I commented in one spot about that, and nobody responded to me. But Dave Hingsburger commented on it, and lots of people responded to him. They said that they had very young children, and that no child can defend themselves, and therefore it’s okay.

But can’t anyone see that doing this on the (strongly implied) basis that we’re all children is the problem?

If a movie were putting out horrible stereotypes of women, enough that women felt the need to protest, and of course those who cared about women also felt that need, would anyone say, “Poor things, they can’t defend themselves”?

Well yes, some people might. It’d be recognized as a damaging and inaccurate stereotype though.

And I don’t think anyone would dream of saying, “But… but… I have a little girl. She’s only four months old. No four-month-olds can defend themselves against this stuff. So it makes total sense that people say women in general can’t defend themselves.”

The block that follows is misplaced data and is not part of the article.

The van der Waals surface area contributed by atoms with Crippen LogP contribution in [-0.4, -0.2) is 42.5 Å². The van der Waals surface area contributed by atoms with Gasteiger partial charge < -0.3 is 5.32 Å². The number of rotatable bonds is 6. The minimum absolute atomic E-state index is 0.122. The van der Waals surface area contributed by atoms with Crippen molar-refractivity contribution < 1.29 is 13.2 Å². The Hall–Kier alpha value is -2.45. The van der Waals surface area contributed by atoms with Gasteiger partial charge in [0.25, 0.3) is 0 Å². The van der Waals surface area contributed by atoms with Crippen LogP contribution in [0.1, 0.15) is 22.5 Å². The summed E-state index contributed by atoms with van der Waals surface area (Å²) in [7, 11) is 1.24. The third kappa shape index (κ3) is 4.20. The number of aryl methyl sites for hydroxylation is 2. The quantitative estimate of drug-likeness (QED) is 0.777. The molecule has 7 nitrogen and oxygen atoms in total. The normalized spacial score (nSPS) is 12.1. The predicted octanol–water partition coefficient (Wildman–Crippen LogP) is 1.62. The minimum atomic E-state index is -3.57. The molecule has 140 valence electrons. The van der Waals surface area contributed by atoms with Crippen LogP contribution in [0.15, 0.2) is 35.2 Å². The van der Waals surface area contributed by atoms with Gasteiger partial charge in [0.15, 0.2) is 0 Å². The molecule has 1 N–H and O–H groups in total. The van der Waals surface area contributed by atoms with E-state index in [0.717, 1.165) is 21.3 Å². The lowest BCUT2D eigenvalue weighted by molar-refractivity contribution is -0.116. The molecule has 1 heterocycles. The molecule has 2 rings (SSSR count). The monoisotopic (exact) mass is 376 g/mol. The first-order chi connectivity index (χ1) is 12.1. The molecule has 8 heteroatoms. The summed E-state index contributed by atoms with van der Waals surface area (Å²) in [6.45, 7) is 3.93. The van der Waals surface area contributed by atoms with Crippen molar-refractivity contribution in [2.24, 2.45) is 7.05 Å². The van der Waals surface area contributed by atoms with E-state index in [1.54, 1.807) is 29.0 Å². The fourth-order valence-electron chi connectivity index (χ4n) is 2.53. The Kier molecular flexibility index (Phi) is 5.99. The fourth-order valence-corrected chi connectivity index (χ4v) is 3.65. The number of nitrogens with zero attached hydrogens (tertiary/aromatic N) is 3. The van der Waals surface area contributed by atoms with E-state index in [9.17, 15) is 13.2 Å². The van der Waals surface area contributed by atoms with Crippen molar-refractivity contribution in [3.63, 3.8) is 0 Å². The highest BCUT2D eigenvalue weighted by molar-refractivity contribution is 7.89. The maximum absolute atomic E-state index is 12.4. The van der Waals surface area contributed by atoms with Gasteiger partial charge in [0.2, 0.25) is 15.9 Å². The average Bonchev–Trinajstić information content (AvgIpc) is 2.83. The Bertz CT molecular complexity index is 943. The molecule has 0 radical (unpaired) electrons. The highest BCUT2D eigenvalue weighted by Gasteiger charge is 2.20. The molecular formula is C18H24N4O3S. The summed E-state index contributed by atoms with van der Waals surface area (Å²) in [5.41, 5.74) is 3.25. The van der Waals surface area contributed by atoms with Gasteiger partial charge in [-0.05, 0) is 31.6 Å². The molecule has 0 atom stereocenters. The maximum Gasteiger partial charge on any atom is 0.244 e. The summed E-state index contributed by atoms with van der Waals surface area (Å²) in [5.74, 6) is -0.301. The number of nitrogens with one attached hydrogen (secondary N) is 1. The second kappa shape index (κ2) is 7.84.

It’s no different if you say it about babies or young children with developmental disabilities. This is stuff that affects us all — everyone it’s applied to. Most of us are adults. To defend a stereotype of us based on the fact that it’s true of children, is just one more added stereotype.

I hope this makes sense, I’m having trouble getting the words for it. But I am finding myself more irritated at the assumption that it’s okay to talk about an entire group of people as if we all have the same defenselessness as a young baby (and that a young baby in a certain category being defenseless, means it’s okay to call everyone in that category defenseless — hey, I guess everyone can’t defend themselves then, yes?), than I am at the original thing people are objecting to.